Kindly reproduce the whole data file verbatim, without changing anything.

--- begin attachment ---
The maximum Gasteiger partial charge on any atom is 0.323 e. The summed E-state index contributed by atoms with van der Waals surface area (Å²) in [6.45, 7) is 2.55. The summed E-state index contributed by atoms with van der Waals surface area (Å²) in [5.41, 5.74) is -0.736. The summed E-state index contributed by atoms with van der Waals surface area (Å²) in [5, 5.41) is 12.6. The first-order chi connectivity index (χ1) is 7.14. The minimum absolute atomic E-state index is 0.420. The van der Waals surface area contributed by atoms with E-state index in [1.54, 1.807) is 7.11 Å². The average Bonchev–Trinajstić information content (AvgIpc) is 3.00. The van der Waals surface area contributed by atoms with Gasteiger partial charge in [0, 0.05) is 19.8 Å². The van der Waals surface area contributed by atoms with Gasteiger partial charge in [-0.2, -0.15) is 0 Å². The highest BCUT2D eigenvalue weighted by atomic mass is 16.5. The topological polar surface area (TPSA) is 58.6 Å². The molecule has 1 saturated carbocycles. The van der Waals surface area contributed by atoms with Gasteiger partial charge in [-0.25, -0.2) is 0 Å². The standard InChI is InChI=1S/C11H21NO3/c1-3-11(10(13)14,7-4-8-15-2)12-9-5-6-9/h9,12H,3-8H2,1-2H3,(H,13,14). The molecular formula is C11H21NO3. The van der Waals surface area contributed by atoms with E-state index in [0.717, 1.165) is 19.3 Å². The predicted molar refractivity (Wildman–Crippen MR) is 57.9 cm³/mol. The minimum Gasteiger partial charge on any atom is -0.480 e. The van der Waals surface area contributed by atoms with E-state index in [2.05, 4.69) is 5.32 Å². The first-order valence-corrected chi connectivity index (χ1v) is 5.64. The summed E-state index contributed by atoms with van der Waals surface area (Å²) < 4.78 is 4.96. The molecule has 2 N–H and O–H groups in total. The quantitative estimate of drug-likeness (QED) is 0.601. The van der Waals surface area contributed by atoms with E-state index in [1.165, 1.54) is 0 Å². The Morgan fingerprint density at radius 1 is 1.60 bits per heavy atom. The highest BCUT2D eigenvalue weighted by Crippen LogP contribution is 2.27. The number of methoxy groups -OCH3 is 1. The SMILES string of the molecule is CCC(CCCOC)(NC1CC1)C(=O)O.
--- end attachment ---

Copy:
The maximum Gasteiger partial charge on any atom is 0.323 e. The summed E-state index contributed by atoms with van der Waals surface area (Å²) in [6.45, 7) is 2.55. The summed E-state index contributed by atoms with van der Waals surface area (Å²) in [5.41, 5.74) is -0.736. The summed E-state index contributed by atoms with van der Waals surface area (Å²) in [5, 5.41) is 12.6. The first-order chi connectivity index (χ1) is 7.14. The minimum absolute atomic E-state index is 0.420. The van der Waals surface area contributed by atoms with E-state index in [1.54, 1.807) is 7.11 Å². The average Bonchev–Trinajstić information content (AvgIpc) is 3.00. The van der Waals surface area contributed by atoms with Gasteiger partial charge in [0, 0.05) is 19.8 Å². The van der Waals surface area contributed by atoms with Gasteiger partial charge in [-0.2, -0.15) is 0 Å². The highest BCUT2D eigenvalue weighted by atomic mass is 16.5. The topological polar surface area (TPSA) is 58.6 Å². The molecule has 1 saturated carbocycles. The van der Waals surface area contributed by atoms with Gasteiger partial charge in [-0.25, -0.2) is 0 Å². The standard InChI is InChI=1S/C11H21NO3/c1-3-11(10(13)14,7-4-8-15-2)12-9-5-6-9/h9,12H,3-8H2,1-2H3,(H,13,14). The molecular formula is C11H21NO3. The van der Waals surface area contributed by atoms with E-state index in [0.717, 1.165) is 19.3 Å². The predicted molar refractivity (Wildman–Crippen MR) is 57.9 cm³/mol. The minimum Gasteiger partial charge on any atom is -0.480 e. The van der Waals surface area contributed by atoms with E-state index in [2.05, 4.69) is 5.32 Å². The first-order valence-corrected chi connectivity index (χ1v) is 5.64. The summed E-state index contributed by atoms with van der Waals surface area (Å²) < 4.78 is 4.96. The molecule has 2 N–H and O–H groups in total. The quantitative estimate of drug-likeness (QED) is 0.601. The van der Waals surface area contributed by atoms with E-state index in [1.165, 1.54) is 0 Å². The Morgan fingerprint density at radius 1 is 1.60 bits per heavy atom. The highest BCUT2D eigenvalue weighted by Crippen LogP contribution is 2.27. The number of methoxy groups -OCH3 is 1. The SMILES string of the molecule is CCC(CCCOC)(NC1CC1)C(=O)O.